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Breaking Down Amazon Prime Day: Was It Worth It?

Breaking Down Amazon Prime Day: Was It Worth It?

Looking to spice up your business this summer? You may want to take a few notes from Amazon. The online retailer turned up the heat last week with one of the most talked about sales events of the year: Amazon Prime Day.

The 24-hours sales event was a huge success from a sales and marketing perspective. Prime users were extremely positive on social media in the days building up to Prime Day, and sales and membership signups went through the roof. According to Amazon, Prime Day garnered more membership signups than any other day of the year and sold more units than the biggest Black Friday sales on record. Now that’s how you spice up a boring, midsummer day!

Yet not everyone felt the love on Prime Day. As the day progressed, dissatisfied customers took to social media to voice their frustrations under the #PrimeDayFail hashtag. The criticism did not faze Amazon. As the numbers suggest, Amazon won big by attracting new members to its Prime membership program and clearing large quantities of merchandise including 47,000 televisions, 51,000 Bose headphones and 14,000 iRobot Roomba vacuum-cleaning robots. Clearly, Amazon is on to something, and we wouldn’t be surprised to find copycat sales events pop up throughout the year.

The good, the bad and the newsworthy

Sales fatigue is very real among shoppers, and consumers are adapting their shopping patterns to wait for sales events. Promotions and sales events used to be a special occasion for consumers but now we’re seeing this type of event for every occasion. Customers are spending less, and looking for high quality, personalized experiences when they shop. So how did Amazon manage to beat sales fatigue? It’s simple.

Prime Day touched on consumers’ natural desire to feel special and important. A members-only blowout sale is a nice way to offer more value and demonstrate the benefits of membership. Retailers can learn from Amazon’s Prime Day by ensuring they also engage with prospective and loyal customers days leading to the event, and then emphasize meaningful, personalized content that delivers on an enjoyable experience.

There are still many challenges that could occur within a 24-hour sales event, which we’ve seen during Black Friday and Cyber Monday. Out of stock merchandise, slow Web traffic, competing retailers and a negative shopping experience might come up during an event like this, and we did see many consumers unhappy with Prime Day due to these reasons. As the day progressed, customers’ excitement turned into frustration. Merchandise sold out in seconds, and products that were available at a steep discounted price did not connect with customers’ needs, tastes, or preferences. There was negative reaction on social media as a result and that’s something most retailers – large or small – wish to avoid. This is not unusual for this type of online sales event. A lot of shoppers want to take advantage of the steep discount and it gets very competitive among consumers to get to the best deals first. What Amazon did well was seize an opportunity to engage with and reward its Prime account users with a fun, sale event. That’s an excellent way to build loyalty with customers.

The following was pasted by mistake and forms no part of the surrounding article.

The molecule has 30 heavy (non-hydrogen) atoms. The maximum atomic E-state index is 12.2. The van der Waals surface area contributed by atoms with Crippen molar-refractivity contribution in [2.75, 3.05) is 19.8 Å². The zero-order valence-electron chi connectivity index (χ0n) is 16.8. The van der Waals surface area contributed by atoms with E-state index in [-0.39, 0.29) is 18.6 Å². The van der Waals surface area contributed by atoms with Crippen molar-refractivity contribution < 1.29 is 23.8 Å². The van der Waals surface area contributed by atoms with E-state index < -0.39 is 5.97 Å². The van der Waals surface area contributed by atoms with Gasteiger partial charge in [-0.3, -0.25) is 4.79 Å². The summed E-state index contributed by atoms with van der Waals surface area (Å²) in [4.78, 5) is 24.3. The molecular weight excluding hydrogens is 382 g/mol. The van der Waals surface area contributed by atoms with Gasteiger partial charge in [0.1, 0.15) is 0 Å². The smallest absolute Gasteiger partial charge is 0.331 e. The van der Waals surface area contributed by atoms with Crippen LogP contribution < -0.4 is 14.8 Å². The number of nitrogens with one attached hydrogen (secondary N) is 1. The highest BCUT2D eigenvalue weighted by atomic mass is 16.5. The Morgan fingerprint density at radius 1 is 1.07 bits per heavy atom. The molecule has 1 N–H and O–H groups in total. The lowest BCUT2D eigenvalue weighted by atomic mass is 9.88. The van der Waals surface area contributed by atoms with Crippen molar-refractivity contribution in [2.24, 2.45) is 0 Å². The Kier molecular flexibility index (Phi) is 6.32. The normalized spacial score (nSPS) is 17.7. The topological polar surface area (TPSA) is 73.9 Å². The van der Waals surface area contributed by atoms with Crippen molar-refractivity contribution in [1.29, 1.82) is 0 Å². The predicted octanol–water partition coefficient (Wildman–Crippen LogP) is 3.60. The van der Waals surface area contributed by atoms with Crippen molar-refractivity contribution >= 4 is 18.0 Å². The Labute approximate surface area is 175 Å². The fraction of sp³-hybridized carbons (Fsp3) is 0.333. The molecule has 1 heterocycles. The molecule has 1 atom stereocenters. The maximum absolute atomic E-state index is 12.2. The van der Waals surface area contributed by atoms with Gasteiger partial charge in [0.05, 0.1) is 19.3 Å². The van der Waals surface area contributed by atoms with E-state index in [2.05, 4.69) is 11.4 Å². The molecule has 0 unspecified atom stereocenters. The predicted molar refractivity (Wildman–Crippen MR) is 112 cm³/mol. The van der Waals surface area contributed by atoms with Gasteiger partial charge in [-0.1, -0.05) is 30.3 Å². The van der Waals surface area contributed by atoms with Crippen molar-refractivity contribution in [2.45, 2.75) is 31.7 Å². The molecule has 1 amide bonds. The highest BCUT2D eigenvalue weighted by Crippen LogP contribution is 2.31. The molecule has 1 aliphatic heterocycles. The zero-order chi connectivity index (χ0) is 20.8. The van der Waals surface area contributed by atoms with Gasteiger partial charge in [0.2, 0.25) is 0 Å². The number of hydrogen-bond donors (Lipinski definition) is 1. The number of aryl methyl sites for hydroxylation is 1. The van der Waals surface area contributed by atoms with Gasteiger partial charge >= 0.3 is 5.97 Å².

Even if the numbers demonstrate Prime Day was a success from the retailer’s perspective, there is still an area of opportunity to deliver on a great customer experience. Shoppers want to feel special while they shop online. This is especially true among Amazon Prime users, who expect a high caliber shopping experience as part of their memberships. Retailers should take note and ensure that their most loyal customers feel special and have a positive experience during a 24-hour sale when competition among buyers and brands spikes. When customers are shown products that don’t resonate with their interests, can’t purchase an item because it’s sold out immediately, or the website slows – all of this leaves customers with a sour taste in their mouths. The 24-hour sales cycle is always fantastic from the retailers’ perspective and the customers that manage to get what they want, but we’ve seen again and again how it backfires when the majority miss out on that special attention, service and high-quality experience.

What works for Amazon doesn’t work for every retailer and unfortunately, others will and did follow Amazon’s lead. Before doing so, retailers should consider how a similar event might hurt or help profit margins. Brands must also plan marketing and PR tactics leading up to the event that will attract, engage and retain customers. Amazon has limitless resources to pull off an event like this, but brands with fewer resources must work within their limitations. This means ensuring all back-end systems, technologies and personnel are prepared to meet the spike in Web traffic, demand for merchandise, and customer backlash on social media if there is any. The pros should far outweigh the cons, and in Amazon’s case it did.

What was your reaction to Prime Day? Join the conversation on Twitter @Certona